Down toward the spinning world -- what a funny place!
        Jesus Christ came from the Cross (Christ receive my soul!)
        In each perfect hand and foot there was a bloody hole.
        Four great iron spikes there were, red and never dry,
        Michael plucked them from the Cross and set them in the sky.
        Christ's Troop, Mary's Guard, God's own men,
        Draw your swords and strike at Hell and strike again.
        Every steel-born spark that flies where God's battles are,
        Flashes past the face of God, and is a star.

        (For John Bunker)

        The roar of the world is in my ears.
        Thank God for the roar of the world!
        Thank God for the mighty tide of fears
        Against me always hurled!
        Thank God for the bitter and ceaseless strife,
        And the sting of His chastening rod!
        Thank God for the stress and the pain of life,
        And Oh, thank God for God!

      The Annunciation
        (For Helen Parry Eden)

        "Hail Mary, full of grace," the Angel saith.
        Our Lady bows her head, and is ashamed;
        She has a Bridegroom Who may not be named,
        Her mortal flesh bears Him Who conquers death.
        Now in the dust her spirit grovelleth;
        Too bright a Sun before her eyes has flamed,
        Too fair a herald joy too high proclaimed,
        And human lips have trembled in God's breath.
        O Mother-Maid, thou art ashamed to cover
        With thy white self, whereon no stain can be,
        Thy God, Who came from Heaven to be thy Lover,
        Thy God, Who came from Heaven to dwell in thee.
        About thy head celestial legions hover,
        Chanting the praise of thy humility.

      The Apartment House
        Severe against the pleasant arc of sky
        The great stone box is cruelly displayed.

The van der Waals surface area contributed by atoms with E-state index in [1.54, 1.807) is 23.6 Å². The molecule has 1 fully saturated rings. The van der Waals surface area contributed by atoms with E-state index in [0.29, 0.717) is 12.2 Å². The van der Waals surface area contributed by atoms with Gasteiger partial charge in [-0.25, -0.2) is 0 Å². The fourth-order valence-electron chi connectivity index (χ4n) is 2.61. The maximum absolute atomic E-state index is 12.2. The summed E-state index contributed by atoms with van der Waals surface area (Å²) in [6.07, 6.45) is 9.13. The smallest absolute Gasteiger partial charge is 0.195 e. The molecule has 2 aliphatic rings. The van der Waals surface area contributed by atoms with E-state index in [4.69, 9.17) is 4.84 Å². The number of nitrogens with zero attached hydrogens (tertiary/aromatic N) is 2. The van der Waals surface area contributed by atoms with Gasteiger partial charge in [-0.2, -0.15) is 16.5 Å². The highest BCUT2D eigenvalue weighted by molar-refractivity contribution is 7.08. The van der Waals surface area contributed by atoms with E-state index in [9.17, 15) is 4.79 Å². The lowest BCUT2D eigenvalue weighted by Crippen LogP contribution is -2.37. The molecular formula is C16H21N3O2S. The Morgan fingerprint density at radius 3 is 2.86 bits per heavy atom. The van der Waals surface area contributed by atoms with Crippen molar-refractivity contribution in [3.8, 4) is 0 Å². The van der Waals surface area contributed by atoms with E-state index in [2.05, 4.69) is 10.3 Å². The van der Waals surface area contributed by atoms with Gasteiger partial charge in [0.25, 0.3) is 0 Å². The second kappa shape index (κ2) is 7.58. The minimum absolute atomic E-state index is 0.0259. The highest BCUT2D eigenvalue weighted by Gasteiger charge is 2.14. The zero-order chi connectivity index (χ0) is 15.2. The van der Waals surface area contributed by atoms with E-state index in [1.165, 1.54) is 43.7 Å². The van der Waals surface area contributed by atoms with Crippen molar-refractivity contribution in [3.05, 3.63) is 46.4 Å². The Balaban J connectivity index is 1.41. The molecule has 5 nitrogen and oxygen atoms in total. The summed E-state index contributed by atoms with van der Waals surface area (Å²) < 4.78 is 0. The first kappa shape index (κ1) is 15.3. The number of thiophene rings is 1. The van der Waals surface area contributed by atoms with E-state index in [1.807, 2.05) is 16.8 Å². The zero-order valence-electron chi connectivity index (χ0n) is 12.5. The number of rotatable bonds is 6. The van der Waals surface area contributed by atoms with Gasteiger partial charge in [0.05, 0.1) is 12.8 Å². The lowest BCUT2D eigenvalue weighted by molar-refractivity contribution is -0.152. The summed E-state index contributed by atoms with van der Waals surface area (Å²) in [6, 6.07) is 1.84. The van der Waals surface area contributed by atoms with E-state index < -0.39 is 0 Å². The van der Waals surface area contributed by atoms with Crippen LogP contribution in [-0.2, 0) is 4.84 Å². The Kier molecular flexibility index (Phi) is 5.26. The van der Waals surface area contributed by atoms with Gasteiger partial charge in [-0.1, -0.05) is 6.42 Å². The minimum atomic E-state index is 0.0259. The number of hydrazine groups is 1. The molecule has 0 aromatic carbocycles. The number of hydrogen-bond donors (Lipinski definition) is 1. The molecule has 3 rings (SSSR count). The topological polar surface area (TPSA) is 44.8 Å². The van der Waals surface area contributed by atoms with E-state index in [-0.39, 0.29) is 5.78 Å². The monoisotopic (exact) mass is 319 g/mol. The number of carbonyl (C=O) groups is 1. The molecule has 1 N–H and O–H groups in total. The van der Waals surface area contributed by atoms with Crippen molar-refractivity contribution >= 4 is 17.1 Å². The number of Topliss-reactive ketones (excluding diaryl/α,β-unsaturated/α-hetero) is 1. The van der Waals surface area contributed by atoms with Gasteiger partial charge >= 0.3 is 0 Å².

The street becomes more dreary from its shade,
        And vagrant breezes touch its walls and die.
        Here sullen convicts in their chains might lie,
        Or slaves toil dumbly at some dreary trade.
        How worse than folly is their labor made
        Who cleft the rocks that this might rise on high!
        Yet, as I look, I see a woman's face
        Gleam from a window far above the street.
        This is a house of homes, a sacred place,
        By human passion made divinely sweet.
        How all the building thrills with sudden grace
        Beneath the magic of Love's golden feet!

      The Big Top
        The boom and blare of the big brass band is cheering
        to my heart
        And I like the smell of the trampled grass and elephants and hay.
        I take off my hat to the acrobat with his delicate, strong art,
        And the motley mirth of the chalk-faced clown drives all my care
        I wish I could feel as they must feel, these players
        brave and fair,
        Who nonchalantly juggle death before a staring throng.
        It must be fine to walk a line of silver in the air
        And to cleave a hundred feet of space with a gesture like a song.
        Sir Henry Irving never knew a keener, sweeter thrill
        Than that which stirs the breast of him who turns his painted face
        To the circling crowd who laugh aloud and clap hands with a will